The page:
Millions and millions of Americans have quit their jobs over the past year, and the phrase the "Great Resignation" has been used to describe this phenomenon. There are many reasons workers are walking away: burnout, they want to continue working remotely, fears of contracting COVID and childcare issues, among others.
As the economy revs up again, there is a shakeup happening in the work force, often referred to as the "Great Reshuffle." Workers are holding the cards, it seems. With plenty of open positions, people are able to find new jobs that better align with their skills, offer better pay or benefits or provide a better work/life balance. There's also a "She-cession" transpiring. During the pandemic, women have left the workforce in droves. Often not by choice but out of necessity, due to shuttered schools and a continuing lack of childcare options.
Bottom line: it's complicated. But the silver lining is that workers have choices, and employers are exploring strategies to retain the employees they have and attract the employees they need. Check out these five recent articles covering The Great Resignation. You can read these articles using CPL's Online Resources.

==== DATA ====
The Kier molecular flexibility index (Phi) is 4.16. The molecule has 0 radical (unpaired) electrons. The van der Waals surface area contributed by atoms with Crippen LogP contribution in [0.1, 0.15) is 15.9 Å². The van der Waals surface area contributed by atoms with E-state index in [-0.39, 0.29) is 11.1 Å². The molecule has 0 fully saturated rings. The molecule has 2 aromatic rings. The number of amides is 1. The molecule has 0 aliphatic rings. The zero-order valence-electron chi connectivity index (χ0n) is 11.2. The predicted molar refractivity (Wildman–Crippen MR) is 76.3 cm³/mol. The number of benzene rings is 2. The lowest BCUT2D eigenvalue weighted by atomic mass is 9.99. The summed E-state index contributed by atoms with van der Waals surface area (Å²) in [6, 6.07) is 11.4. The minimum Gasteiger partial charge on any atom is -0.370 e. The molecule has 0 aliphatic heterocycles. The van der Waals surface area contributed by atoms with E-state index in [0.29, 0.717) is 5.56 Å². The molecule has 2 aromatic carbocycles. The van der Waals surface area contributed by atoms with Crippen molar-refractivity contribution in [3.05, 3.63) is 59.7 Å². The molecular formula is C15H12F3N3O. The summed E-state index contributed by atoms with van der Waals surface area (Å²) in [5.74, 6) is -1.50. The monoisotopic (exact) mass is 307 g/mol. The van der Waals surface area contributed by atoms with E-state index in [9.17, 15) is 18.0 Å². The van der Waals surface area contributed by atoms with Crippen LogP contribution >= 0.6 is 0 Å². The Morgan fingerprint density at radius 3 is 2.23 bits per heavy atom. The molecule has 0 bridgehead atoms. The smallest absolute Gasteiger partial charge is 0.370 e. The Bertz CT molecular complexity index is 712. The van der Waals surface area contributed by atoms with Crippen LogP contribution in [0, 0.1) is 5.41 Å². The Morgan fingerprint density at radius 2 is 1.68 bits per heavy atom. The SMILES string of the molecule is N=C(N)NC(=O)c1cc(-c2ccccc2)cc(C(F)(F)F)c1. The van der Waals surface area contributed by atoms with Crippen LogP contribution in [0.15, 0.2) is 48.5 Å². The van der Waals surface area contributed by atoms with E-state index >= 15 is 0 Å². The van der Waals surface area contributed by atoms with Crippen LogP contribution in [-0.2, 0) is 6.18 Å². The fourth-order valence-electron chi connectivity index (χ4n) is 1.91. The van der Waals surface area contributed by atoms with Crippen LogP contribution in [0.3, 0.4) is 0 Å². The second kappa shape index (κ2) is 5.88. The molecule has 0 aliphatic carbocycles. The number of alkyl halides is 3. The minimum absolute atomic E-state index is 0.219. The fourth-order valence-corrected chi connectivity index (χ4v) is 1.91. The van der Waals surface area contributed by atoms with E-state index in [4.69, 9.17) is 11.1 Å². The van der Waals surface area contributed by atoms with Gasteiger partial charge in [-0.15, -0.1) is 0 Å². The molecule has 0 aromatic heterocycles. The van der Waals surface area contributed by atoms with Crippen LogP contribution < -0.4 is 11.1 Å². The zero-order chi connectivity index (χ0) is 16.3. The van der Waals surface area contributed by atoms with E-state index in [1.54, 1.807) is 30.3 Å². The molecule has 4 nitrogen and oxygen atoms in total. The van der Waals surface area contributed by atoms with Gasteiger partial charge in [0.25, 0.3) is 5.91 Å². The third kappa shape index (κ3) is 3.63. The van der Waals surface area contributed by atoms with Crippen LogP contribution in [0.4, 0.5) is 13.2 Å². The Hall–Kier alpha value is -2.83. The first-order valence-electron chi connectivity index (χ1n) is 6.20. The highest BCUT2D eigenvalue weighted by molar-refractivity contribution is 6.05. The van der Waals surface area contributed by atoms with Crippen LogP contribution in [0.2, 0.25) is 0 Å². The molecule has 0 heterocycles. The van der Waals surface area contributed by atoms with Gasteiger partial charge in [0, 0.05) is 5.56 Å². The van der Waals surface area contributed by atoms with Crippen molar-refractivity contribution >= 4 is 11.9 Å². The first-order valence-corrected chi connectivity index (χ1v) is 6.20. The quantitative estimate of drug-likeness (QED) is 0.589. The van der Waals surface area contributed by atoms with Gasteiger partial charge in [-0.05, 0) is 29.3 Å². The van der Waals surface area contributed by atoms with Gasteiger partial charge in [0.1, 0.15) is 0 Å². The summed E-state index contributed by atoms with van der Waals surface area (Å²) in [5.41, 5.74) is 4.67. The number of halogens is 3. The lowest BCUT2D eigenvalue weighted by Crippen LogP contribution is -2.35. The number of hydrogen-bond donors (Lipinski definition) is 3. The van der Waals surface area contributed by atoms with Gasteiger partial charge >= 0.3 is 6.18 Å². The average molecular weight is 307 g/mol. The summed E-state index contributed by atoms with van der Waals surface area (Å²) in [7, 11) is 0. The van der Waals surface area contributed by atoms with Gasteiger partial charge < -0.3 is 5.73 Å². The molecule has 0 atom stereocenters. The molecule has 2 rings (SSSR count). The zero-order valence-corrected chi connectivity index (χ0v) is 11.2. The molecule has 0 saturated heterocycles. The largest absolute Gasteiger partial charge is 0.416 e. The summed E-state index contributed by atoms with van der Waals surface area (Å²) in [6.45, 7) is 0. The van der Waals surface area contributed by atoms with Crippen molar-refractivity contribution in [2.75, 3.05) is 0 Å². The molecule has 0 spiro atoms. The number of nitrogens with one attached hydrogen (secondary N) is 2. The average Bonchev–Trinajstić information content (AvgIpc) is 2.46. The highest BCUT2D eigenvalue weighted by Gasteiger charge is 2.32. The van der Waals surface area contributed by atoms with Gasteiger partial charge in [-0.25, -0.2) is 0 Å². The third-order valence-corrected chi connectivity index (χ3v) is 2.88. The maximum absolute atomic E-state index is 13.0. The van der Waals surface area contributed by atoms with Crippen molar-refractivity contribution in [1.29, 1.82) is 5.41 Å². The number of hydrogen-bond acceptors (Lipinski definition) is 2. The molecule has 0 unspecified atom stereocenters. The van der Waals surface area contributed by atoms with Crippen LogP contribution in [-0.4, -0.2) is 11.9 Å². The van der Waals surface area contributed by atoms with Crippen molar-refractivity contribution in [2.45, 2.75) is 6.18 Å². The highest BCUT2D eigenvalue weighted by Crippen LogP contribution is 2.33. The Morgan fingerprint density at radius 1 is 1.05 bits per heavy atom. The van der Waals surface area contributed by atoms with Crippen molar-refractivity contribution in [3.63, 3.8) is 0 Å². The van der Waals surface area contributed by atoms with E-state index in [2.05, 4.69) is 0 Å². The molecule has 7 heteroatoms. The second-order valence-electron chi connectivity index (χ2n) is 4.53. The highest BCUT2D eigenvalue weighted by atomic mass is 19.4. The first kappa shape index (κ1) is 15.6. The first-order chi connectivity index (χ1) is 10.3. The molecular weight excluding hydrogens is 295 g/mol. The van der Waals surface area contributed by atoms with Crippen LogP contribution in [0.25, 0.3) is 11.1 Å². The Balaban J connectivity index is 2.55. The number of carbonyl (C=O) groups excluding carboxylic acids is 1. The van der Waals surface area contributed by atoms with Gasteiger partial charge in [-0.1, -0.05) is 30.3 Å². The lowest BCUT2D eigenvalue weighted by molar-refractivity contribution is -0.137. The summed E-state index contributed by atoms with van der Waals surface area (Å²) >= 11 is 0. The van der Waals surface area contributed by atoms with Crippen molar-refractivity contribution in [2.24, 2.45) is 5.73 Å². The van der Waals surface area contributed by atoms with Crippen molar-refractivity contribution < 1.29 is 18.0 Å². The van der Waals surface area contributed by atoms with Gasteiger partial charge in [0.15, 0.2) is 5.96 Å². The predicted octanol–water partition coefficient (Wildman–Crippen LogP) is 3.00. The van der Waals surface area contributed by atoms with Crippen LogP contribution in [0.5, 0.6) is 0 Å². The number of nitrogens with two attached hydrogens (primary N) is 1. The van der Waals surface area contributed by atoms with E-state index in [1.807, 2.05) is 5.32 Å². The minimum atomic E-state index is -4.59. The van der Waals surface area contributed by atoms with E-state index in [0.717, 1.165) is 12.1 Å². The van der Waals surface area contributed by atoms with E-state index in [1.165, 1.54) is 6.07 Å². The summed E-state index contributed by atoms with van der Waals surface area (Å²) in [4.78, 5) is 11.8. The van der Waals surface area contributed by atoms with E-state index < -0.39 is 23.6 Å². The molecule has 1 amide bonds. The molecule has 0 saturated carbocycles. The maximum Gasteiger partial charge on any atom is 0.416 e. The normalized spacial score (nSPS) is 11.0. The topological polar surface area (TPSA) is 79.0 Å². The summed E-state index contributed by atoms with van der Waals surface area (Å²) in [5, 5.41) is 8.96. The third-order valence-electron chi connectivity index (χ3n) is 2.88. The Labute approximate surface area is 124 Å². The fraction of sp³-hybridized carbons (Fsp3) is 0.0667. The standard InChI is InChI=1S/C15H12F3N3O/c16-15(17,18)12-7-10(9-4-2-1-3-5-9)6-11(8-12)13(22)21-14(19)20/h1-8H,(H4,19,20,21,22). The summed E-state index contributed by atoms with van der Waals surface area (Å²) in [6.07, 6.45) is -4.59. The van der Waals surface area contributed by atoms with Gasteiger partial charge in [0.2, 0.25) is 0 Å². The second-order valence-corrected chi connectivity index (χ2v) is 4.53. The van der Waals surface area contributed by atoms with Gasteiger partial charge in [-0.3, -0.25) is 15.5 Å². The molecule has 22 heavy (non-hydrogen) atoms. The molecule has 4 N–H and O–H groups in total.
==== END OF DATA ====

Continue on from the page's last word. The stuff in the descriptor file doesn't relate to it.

Coronavirus: The Big Quit by Jonathan Wolfe (also available on the New York Times website)
New York Times, Oct 22, 2021
Americans took the initiative not only to quit their jobs, but many other things during the pandemic. Wolfe covers some of the reasons people walked away from their jobs and asked readers what else they're leaving behind as we emerge from the pandemic.
Where U.S. Workers Are Quitting Jobs at Record Rates by Andrew Mollica and Sarah Chaney Cambon (also available on the Wall Street Journal website)
Wall Street Journal, November 25, 2021
This article explores recent geographical trends in the United States labor market, including who is quitting and where.
Study: Gen Z, Millenials Driving 'The Great Resignation' by Tim Smart (also available in the U.S. News & World Report website)
U.S. News and World Report, August 27, 2021
According to a study, "The Great Resignation" is fueled in part by millennials and Generation Z workers who, as a group, report being the "least satisfied" with their jobs. The majority of people in these age groups plan to seek a new job within a year.
Public Displays of Resignation: Saying 'I Quit' Loud and Proud by Emma Goldberg (available on the New York Times website)
New York Times, December 4, 2021
Workers are quitting their jobs at record rates. Goldberg examines the trend of publicly broadcasting resignations on social media.
The 'Great Resignation' is Finally Getting Companies to Take Burnout Seriously. Is it Enough? by Jamie Ducharme (available on Time magazine's website)
Time, October 19, 2021
Companies are struggling with staffing shortages and some have taken steps to combat worker burnout in order to retain employees.